For American audiences, Peter Gunn and Stevens were the transition from Mike Hammer to James Bond.

   The rest of the cast included Lola Albright as the sexy somewhat melancholy Edie who knows her man is only her man in a limited way:

    Edie: Is it true what they say about you? Pete, gun for hire?”

    Peter: True.

    Edie: I’ve saved up. What say I buy you — a steak.

   Hershel Bernardi was cast as Lt. Jacobi the world weary cop and veteran Hope Emerson was Mother, an imposing presence even on the small screen. Veteran character actors like J. Pat O’Malley and Regis Toomey were semi regulars as colorful informers.


   The series ran only three seasons on NBC and then ABC. When it went off the air it found new life in syndication, and in 1967 Edwards decided to try again as a feature film. Stevens was back, but Lola Albright was replaced by Laura Devon as a rather wan Edie. Ed Asner was good as a tougher version of Jacobi and Helen Traubel played Mother. O’Malley and Toomey again appeared as informers.

   The plot was expanded from “The Kill” with some fine variations — at least one borrowed from Mickey Spillane’s Vengeance is Mine. Albert Paulson was “Fusco,” the Fallon character from the pilot, M. T. Marshall had a standout role as Daisy Jane, a madam who ran a floating whorehouse, and Sherry Jackson appeared as a beautiful and mysterious kook who shows up naked in Gunn’s bed.

    Gunn (finding Sherry Jackson naked in his bed): Collecting for the Heart Fund?

    Sherry Jackson: No.

    Gunn: Girl Scouts?

    Jackson: No.

    Gunn: Community …?

    Jackson: That’s the one.

    Gunn: I gave at the office.


   The world had changed in six years though Gunn hadn’t, and the whole thing is faintly anachronistic, but it is done with such style that hardly matters. It’s a superior effort all around, with at least three outstanding set pieces, including a shoot out in a mirrored bedroom, a confrontation on a racket ball court (taken in part from “The Kill”), and the finale, a bloody brawl that may well be one of the most violent scenes filmed to that time.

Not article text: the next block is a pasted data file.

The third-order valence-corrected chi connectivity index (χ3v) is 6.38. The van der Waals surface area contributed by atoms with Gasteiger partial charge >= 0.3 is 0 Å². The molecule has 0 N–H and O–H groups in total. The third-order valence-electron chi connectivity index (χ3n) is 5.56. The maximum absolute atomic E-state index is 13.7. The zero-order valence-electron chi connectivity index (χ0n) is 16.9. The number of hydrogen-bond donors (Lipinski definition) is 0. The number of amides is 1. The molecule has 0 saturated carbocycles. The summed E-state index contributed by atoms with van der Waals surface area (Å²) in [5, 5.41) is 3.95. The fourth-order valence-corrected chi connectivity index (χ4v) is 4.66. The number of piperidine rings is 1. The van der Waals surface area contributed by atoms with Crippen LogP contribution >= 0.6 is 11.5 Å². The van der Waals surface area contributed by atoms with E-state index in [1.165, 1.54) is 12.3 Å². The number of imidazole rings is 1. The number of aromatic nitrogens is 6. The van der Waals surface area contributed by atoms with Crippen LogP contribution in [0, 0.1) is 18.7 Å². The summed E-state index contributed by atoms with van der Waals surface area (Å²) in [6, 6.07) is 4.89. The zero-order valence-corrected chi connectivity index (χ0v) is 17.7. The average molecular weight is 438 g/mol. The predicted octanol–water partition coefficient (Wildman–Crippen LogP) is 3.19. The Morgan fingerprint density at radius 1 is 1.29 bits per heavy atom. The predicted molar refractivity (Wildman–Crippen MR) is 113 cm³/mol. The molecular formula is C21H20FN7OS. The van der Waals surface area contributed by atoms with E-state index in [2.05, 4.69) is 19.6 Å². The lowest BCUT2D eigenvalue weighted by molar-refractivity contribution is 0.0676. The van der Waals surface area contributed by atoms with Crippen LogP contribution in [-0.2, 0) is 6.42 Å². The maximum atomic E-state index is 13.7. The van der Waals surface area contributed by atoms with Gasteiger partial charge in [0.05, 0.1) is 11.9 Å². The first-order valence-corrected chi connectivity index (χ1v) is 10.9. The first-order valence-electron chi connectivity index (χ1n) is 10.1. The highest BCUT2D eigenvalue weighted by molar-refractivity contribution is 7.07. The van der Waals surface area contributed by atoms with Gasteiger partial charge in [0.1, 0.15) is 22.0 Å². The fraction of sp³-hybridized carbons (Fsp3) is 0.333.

Craig Stevens commands the big screen as he did the small one, but the time for Gunn was gone and though it did well, the critics weren’t kind and Gunn disappeared again. Stevens had several other series that ran varying lengths of time — Man of the World, Mr. Broadway, The Invisible Man, did a pilot for a “Thin Man” series, Nick and Nora (notoriously bad), and probably had his last big role in Edward’s S.O.B.

   By 1989 Blake Edwards had moved onto bigger things, but he trotted out Peter Gunn yet again with a new actor in the role, Peter Strauss, then still fresh off his star-making role in Rich Man, Poor Man.


   Again a gangster has been killed and a gang war threatens. Peter Gunn caught in the middle has to find the killers and stop the bloodshed.

   As a private eye film this is not bad, but as Peter Gunn it just isn’t right.

   Strauss makes his first appearance in a dinner jacket with a white silk scarf and looks like Michael J. Fox wearing his father’s suit. Edie has almost nothing to do and is largely replaced by a scatterbrained secretary (in the original series Mother’s was Pete’s office) who has far too much screen time. Peter Jurasik plays Jacobi as a petulant and cynical typical cop. Pearl Bailey has little to do as Mother.

   Frankly it’s all tired and hackneyed. Not bad, but not Peter Gunn, not by a long sight. Peter Gunn in a turtle neck just didn’t fit somehow. That said, the film has it’s moments, with a nice variation on the shootout from The Big Sleep at the end. One nice touch, Lt. Jacobi acquires a first name — Hershel.


   Strauss might have been good as a private eye. Just not Peter Gunn. As made for television private eye films go, this isn’t bad. If you had never seen Craig Stevens and the original you might even have been impressed.

   But it’s Diet Coke, not the Real Thing.

      The plot varies even more from “The Kill” than Gunn did, but there are enough similarities you won’t have any trouble recognizing where the idea came from. Charles Cioffi is the gangster this time.

   In the years since Peter Gunn projects have come and gone. John Woo had one at one point. It would be nice if by some miracle everything came together and we got one more great Peter Gunn, but it seems unlikely. Gunn is very much of its time, an attitude, an actor, and a handful of people he interacted with, and very much one of the best themes ever written, bar none.

      Not that we will be, but perhaps, just this once, we should be grateful for what we have.